Moving towards the 2024 Asian Cup, 47% of the World Cup squad highlighted more matches in Australia as an important focus area for Football Australia. Graham Arnold's side was not allowed this luxury too often in recent years because of travel restrictions during the peak of the COVID-19 pandemic. But the friendlies against Ecuador in March provided an ideal return to normality.
From reading the PFA's report, it is clear the players valued their time together and saw it as necessary moving forward, with 59% of the players questioned believing more friendlies had to be organised in the lead-up to the Asian Cup, while 35% believe that allowing for more training time together may prove a point of difference once again.
One player stressed that finding a balance would be crucial heading into the Asian Cup, stating that he would like to see the World Cup logistics replicated as much as possible.
"Just a good balance of playing preferably big Asian Cup contenders in the build-up and playing European and South American opponents in the earlier friendlies. Trying to adopt similar camp logistics to what we had for the World Cup," the player said.
Another Socceroo shared that he would like the team to prepare as it intends to play in the Asian Cup. The players were clear throughout their survey that stability is crucial to their performance, and they expect team-first decisions to continue to be made moving forward for the betterment of the team over its individuals.
"Stability around the group with the current environment. Scheduling of the opposition we face, decisions directed to the growth of the team playing strong opposition and not based on financial income," another player stated on the focus areas ahead of the 2024 Asian Cup.
The Socceroos World Cup squad made it clear they value stability and consistency in the preparation for Asian Cup 2024. They believe more steps can be taken to improve the team's preparation. (Twitter: @Socceroos)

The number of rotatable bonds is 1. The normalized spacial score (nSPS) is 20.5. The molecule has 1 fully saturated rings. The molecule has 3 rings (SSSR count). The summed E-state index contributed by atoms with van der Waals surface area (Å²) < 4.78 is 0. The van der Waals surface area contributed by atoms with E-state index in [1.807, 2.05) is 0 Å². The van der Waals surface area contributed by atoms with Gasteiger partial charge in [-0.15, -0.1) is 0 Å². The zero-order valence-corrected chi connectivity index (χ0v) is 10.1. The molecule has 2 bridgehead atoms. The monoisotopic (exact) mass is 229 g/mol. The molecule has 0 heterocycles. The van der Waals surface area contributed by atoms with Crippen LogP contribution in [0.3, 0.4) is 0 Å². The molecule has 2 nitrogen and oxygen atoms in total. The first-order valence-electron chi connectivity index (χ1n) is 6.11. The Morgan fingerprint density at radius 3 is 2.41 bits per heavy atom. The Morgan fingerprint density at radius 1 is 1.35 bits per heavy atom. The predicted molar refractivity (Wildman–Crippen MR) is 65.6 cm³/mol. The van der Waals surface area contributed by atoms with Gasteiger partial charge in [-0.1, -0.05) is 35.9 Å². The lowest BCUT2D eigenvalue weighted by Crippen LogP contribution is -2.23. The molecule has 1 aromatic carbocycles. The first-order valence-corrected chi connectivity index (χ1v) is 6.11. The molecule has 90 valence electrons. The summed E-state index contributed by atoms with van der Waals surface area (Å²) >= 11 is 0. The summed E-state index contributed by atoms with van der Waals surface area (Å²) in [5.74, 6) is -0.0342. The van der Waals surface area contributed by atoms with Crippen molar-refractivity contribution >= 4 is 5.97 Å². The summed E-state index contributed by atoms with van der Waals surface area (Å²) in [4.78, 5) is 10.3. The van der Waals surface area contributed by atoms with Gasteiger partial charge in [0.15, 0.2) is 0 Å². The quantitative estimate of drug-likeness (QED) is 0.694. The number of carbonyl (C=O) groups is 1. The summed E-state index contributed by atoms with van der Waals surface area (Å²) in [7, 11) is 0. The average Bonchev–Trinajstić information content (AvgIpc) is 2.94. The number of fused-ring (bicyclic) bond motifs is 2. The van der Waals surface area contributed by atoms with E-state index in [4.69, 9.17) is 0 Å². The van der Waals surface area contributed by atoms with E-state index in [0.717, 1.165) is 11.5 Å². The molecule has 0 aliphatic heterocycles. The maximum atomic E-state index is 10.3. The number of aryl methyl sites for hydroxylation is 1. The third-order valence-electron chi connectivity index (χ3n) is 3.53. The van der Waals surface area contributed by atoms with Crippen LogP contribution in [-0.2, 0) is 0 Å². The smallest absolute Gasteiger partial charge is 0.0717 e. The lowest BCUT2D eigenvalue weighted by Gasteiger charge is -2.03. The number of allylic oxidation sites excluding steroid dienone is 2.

Finally, the players were quizzed about the next generation of young footballers coming through, and the squad was overwhelming in highlighting the critical steps that must be taken in Australia to aid the development of tomorrow's stars.
A whopping 88% of the 26 Socceroos surveyed highlighted that reducing the cost to play for children and increasing marketing around the sport to attract new participants should be highly prioritised. Australian forward Mohamed Toure also recently told Front Page Football about eliminating financial obstacles. Toure is likely on Graham Arnold's radar, and he organised the recent African All-Stars game because too many children in African communities cannot play club football. Their parents cannot afford the fees, which is especially relevant for large families.
A large majority of the squad, 81%, also identified developing a clear and agreed upon development plan, consistent nationwide for the next generation of footballers, along with an increase in facilities for kids to play, as fundamental issues to address to develop the next generation of Socceroos and Matildas.
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Despite humanitarian concerns around the 2022 FIFA World Cup, which, as the report states, the Socceroos were among the first teams to publicly condemn, the tournament was a rousing success for Australian football.
At a surface level, the results were Australia's best. But when elaborated upon and contextualised using the data the players provided to their trade union, it is clear the results were no fluke. Instead, they are the product of a tight unit playing for each other in conditions that encourage a plucky squad to come together and overachieve their expectations.
The success of the World Cup campaign is a positive first step highlighting the potential Australian football has, should it be allowed to flourish. The players are content but also united on the steps moving forward.
Despite a tumultuous World Cup qualifying campaign on and off the pitch, Football Australia must be applauded for creating those conditions for Graham Arnold and his squad. But they must continue to take positive steps forward, both in the short and long term, to continue capitalising on the gains made and simultaneously grow the world game in Australia.